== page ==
A group of modern-day workers experience working in a British garment factory. They start their journey in 1968, and the reality of the production line proves a rude awakening.
A group of modern women are going back in time to the 60s, 70s and 80s to work and live through three decades of British factory life and learn how an unsung army of female workers took on the fight for equality at work and at home. 50 years ago, Britain was a manufacturing powerhouse, with an astonishing 34% of the population working on a manufacturing production line. Factories mostly employed women - hundreds of thousands of them, who made our clothes, telephones and televisions - an amazing array of
household items that were sold all over the world. The factories were centred on areas of high unemployment like the south Wales valleys and by employing so many women and girls they were at the forefront of a change in British society. But the women who would drive that change were poorly paid, unfairly treated and denied basic rights.
Now, a group of modern-day workers are going back to the shop floor to work in a classic British garment factory to travel through three decades of hard graft and social change to chart just how far we have come. From a mother and her daughters to a young feminist who is the first in her family to go to university, and from a pregnant mum of three to a teenager struggling to find work in the Welsh valleys - how will these 21st-century women adapt to a period of rampant sexism, huge gender pay gaps and tough working conditions?
Starting in 1968 when 85% of all our high street clothes were made in the UK, our recruits run a production line that produces classic pink petticoats, outrageous orange flares, classic prairie dresses and shocking velour tracksuits, as the women work their way through the 1960s, 70s and 80s. At the same time they experience the realities of working life for women in these three crucial decades - from the excitement of being out in the work place to the pressures of ever increasing targets, the camaraderie of the factory floor and fun-filled evenings at the social club. Most eyeopening of all is the contents of their wage packets - revealing to our modern workers the deeply ingrained attitudes towards women's work as inferior and helping them understand what galvanised a generation to fight for change.
For three of our women, the time-travelling journey won't stop at the factory door. Mum Emma and daughters Angelea and Tamara, joined by dad Jason, are living in a typical valleys' terraced house, transformed into a period-appropriate time capsule. They discover how, as more women began to work, many started to question their domestic role as sole cook, cleaner and childminder, leading to changes at home too.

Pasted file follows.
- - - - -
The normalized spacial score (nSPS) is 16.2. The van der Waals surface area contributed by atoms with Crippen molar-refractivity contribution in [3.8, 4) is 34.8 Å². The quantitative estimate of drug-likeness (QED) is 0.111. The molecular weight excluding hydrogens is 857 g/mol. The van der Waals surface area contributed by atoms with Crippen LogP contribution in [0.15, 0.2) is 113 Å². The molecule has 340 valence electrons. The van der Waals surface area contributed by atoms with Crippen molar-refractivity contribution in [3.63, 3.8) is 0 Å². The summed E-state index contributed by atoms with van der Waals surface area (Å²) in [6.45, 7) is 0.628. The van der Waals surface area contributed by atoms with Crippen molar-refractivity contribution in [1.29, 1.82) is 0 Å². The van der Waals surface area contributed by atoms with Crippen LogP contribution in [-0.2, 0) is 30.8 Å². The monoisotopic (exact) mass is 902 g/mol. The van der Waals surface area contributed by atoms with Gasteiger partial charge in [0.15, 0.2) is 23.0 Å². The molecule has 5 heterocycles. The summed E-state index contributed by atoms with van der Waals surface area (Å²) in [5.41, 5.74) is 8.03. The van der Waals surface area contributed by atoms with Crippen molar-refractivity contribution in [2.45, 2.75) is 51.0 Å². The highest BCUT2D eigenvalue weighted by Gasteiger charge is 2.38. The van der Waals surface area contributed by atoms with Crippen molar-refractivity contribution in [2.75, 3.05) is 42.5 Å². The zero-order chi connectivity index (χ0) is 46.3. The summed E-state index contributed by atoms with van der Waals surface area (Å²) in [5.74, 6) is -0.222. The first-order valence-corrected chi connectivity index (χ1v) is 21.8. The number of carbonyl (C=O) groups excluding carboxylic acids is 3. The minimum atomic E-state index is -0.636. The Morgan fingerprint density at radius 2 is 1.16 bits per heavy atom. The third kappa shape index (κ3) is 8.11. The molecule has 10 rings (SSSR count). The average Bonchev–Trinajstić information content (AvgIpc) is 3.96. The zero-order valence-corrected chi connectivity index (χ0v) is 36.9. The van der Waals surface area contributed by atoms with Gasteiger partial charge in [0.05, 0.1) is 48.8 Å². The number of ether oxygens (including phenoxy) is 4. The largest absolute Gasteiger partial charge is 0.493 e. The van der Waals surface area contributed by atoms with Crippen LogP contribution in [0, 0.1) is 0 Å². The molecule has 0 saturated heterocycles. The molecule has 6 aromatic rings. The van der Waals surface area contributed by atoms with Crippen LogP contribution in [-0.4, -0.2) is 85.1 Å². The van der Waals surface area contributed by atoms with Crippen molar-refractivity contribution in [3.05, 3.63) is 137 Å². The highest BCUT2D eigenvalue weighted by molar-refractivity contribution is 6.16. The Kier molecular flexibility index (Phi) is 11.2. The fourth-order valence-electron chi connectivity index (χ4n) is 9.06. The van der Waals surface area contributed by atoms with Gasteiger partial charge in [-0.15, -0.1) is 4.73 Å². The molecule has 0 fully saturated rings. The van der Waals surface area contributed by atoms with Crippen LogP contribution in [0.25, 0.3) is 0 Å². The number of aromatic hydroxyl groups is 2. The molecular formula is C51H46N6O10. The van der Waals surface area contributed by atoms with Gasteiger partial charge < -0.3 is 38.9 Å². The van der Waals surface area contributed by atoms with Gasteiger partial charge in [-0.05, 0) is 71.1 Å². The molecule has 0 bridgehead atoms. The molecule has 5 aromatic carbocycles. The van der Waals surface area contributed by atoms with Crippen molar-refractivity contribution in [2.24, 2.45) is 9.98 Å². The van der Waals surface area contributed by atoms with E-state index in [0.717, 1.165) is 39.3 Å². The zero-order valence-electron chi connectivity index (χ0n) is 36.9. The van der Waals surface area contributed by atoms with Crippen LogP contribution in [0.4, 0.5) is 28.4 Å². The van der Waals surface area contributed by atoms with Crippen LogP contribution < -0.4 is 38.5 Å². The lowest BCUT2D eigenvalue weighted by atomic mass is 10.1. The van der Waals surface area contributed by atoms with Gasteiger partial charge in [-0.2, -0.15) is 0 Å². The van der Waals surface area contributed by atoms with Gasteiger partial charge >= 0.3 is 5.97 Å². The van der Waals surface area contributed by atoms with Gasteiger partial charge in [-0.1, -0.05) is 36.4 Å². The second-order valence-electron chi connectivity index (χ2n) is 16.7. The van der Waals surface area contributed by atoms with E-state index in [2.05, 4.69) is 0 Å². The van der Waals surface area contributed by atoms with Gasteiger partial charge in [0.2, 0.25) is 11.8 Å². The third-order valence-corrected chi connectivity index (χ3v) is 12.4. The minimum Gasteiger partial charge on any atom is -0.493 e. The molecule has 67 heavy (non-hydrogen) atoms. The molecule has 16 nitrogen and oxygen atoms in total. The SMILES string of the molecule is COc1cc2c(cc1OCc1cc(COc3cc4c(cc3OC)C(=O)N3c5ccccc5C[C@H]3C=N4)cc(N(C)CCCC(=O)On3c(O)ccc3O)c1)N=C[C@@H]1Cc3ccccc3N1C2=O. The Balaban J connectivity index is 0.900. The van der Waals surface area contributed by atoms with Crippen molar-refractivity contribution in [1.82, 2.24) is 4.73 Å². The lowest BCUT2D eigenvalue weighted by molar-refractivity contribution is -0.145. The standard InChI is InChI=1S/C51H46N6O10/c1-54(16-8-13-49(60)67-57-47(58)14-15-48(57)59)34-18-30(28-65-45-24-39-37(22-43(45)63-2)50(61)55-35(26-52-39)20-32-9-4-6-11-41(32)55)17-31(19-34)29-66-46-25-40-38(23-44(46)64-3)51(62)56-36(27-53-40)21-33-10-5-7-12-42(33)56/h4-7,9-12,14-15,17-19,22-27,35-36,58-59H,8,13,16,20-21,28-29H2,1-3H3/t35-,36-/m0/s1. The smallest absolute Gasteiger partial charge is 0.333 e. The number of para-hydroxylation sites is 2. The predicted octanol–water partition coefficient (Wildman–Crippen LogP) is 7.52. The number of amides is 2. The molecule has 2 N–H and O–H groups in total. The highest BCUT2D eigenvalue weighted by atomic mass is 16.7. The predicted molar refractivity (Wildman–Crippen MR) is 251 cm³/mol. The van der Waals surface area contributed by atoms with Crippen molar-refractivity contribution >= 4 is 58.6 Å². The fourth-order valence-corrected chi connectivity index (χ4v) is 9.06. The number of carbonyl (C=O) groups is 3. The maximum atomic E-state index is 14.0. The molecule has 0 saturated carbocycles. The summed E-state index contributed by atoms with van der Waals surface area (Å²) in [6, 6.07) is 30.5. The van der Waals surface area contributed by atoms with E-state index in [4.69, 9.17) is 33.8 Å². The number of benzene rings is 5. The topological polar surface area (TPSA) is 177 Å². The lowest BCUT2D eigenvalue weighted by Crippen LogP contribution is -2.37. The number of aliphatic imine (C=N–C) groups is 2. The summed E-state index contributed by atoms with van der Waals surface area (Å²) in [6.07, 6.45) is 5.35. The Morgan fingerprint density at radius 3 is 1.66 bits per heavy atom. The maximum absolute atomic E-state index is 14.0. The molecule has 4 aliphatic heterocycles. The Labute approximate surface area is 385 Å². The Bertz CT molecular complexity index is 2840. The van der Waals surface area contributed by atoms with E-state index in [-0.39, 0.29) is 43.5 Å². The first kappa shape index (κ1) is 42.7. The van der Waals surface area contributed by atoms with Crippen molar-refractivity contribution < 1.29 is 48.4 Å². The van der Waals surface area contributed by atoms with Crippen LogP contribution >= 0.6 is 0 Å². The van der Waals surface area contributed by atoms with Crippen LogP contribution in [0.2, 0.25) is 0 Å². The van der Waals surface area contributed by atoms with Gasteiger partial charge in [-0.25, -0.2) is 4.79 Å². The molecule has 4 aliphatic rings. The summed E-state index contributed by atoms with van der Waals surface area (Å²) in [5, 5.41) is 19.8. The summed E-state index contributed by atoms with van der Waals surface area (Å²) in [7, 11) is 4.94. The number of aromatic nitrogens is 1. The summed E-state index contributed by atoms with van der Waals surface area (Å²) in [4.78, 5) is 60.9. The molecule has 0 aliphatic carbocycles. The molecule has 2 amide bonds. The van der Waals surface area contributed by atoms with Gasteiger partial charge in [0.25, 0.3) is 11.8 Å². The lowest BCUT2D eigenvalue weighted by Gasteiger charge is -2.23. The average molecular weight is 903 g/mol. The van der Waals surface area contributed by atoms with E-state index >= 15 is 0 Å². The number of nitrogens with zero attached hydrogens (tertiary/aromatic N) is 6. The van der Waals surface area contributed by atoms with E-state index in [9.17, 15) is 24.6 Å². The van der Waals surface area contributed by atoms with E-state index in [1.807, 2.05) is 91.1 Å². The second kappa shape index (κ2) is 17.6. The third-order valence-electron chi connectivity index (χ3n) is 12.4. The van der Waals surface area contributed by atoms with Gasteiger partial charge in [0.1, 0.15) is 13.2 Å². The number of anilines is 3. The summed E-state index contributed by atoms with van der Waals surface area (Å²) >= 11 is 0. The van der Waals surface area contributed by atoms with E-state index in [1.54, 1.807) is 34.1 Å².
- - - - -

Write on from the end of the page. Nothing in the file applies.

100 years since six million British women won the vote, and 50 years since the female machinists at the Ford factory in Dagenham first demanded equal pay, this programme is a timely celebration of the ordinary women who revolutionised the workplace, and transformed Britain in the process. Guiding us through the decades is presenter Alex Jones, who grew up in Ammanford, and joining her to offer advice are some of the women who actually worked in the real factories over these vital years. Sharing top tips on everything from the quickest way to sew a seam to piercing ears in toilets or setting up a union, their wit, humour and honesty underpin everything our workers experience. Combined with astonishing TV footage of the time, their eyewitness accounts provide invaluable context to help our modern factory girls understand the world they are living in.
The workers start their journey in 1968, when The Beatles and Tom Jones are topping the charts, Labour's Harold Wilson is Prime Minister and big hair abounds. It is also the year the female strikers of Dagenham brought the Ford factory to a standstill and the question of women's pay into the headlines. Their first task is to produce pink nylon petticoats - a staple of British women's wardrobes in an era when only 30% of houses had central heating. But to do that they need to master the fearsome sewing machines and over lockers on the factory floor. While some are keen amateur seamstresses, others, like 17-year-old school leaver Chelsea, have never even threaded a needle before. The reality of the production line is a rude awakening for many - long monotonous hours with short breaks and few distractions - a situation made worse for some of our women when they discover that it's legal to refuse to serve an unaccompanied woman in a public bar. But that is far less of a shock than the moment they open their pay packets and realise some of them are being paid less than half the rate of the men on the factory floor.
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Timings (where shown) are from the start of the programme in hours and minutes
|Series Producer||Catrin Griffith|
|Production Company||Wall to Wall Media|